The recent unrest in Myanmar should serve as a reminder to Chinese investors of the political risks involved in financing projects overseas, especially in Southeast Asia, and the importance of performing due diligence, observers say.
“Aung San Suu Kyi, who has been in power [in Myanmar] for five years and whose party won the election, might have looked to have been in a very secure position,” said Yin Yihang, a researcher on Myanmar affairs with the Taihe Institute think tank in Beijing.
“But in fact, if you look deeper, the military is still very powerful and geopolitical risks in the country remain high.”
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Yin said that compared with their counterparts from Japan and South Korea, very few Chinese firms doing business in Southeast Asia carried out risk assessments, preferring to build ties with local governments, which made their investments vulnerable during power changes.
That was particularly the case in countries like Myanmar and Cambodia, where Chinese investors, usually in association with local authorities, were active across the spectrum of industries, he said.
“[Cambodia] appears to be a stable country as the Hun Sen government has been in power for a long time, but once a power change takes place, the impact on society, including the investment environment, will be huge,” Yin said.
“That’s why it’s important for Chinese investors to make a good assessment beforehand and to take a longer term view.”
Many foreign investors were caught off guard when the military seized control of Myanmar on Monday and detained de facto leader Suu Kyi and hundreds of other lawmakers.
Qi Kai, a senior fellow at the China Overseas Security Research Institute, said Chinese investors, particularly state-owned companies, needed to be more vigilant in assessing the potential for collateral damage.
In 2018, Malaysian Prime Minister Mahathir Mohamad threatened to cancel a China-backed railway project signed by his predecessor Najib Razak who would later be found guilty of corruption. Although the deal was renegotiated, the case was seen as a major setback to Chinese President Xi Jinping’s Belt and Road Initiative.
“One lesson that can be drawn is that Chinese investors, especially big state-owned operations with a large presence in a foreign country, should strengthen their strategic assessment to hedge against risks,” Qi said.
Major Chinese investment in Myanmar dates back to 2004 when the two countries agreed to build oil and natural gas pipelines between southwest China’s Yunnan province and Myanmar’s deep water port of Kyaukphyu in the Bay of Bengal.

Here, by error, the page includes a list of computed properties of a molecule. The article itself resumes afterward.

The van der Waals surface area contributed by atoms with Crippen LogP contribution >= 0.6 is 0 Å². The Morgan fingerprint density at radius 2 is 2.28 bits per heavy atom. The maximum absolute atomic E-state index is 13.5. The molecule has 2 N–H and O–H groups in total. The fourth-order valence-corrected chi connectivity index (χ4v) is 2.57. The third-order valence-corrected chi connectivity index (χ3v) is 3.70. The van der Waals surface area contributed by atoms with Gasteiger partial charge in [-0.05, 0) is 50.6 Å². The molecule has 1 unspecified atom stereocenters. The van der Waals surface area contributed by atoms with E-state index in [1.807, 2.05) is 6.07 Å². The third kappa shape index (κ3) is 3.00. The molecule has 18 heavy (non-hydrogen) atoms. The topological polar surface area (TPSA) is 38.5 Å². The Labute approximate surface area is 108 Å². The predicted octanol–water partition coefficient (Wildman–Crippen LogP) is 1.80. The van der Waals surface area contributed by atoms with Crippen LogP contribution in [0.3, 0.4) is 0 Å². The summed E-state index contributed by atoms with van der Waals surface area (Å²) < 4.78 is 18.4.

The multibillion-dollar project, backed by state-owned China National Petroleum Corporation, was branded as a success for the belt and road plan. Since then, Chinese firms have invested heavily in Myanmar’s mining and energy sectors, and Beijing was the largest source of foreign assistance after Western nations removed their aid following the crackdown on pro-democracy protests in 1988.
And when Myanmar began its political reforms and promised to open up its markets to foreign investors in 2011, Chinese firms were among the first to get involved.
Dane Chamorro, a partner at Control Risks Group, said Beijing, which had for decades been a major supplier of weapons to Myanmar’s military rulers, had been walking a fine line since Suu Kyi’s National League for Democracy (NLD) rose to power five years ago.
“China came under criticism domestically and internationally for its support of the Myanmar military government and also for some of its belt and road investment projects,” Chamorro said.
“China recognises the NLD is not going away and in fact is very popular with Myanmar voters, so they can’t openly support this military takeover too strongly despite the fact it’s executed by a group with which they have very close military and business ties.”
US President Joe Biden responded to the coup in Myanmar by threatening to impose sanctions. That could create problems for Chinese companies if Washington bans firms that deal with Myanmar from working with America, as it did with Iran.
“Chinese companies, especially large state-owned companies that are listed in the US, may be caught in the crossfire, and operational risks will be high if transactions in US dollars are banned,” Qi said.
Since Myanmar suspended the US$3.6 billion China-backed Myitsone hydropower project in 2011 for environmental reasons, Chinese investors had been more cautious, Yin said.
China must also be aware of the possible backlash from the public and human rights groups if it is seen to support the latest military takeover.
On Thursday, thousands of social media users in Myanmar joined a campaign denouncing China and Russia for reportedly blocking a UN Security Council statement condemning the coup.
Ji Lin, executive secretary for programme development at the Global Environmental Institute NGO in Beijing, said Chinese investors needed to rethink their strategy.
“Chinese investors have to understand that governments change, be it through an election or a coup,” she said.
“For Chinese investors that are involved in long-term infrastructure projects that require decades of maintenance, that means building a long-term relationship with local communities.”
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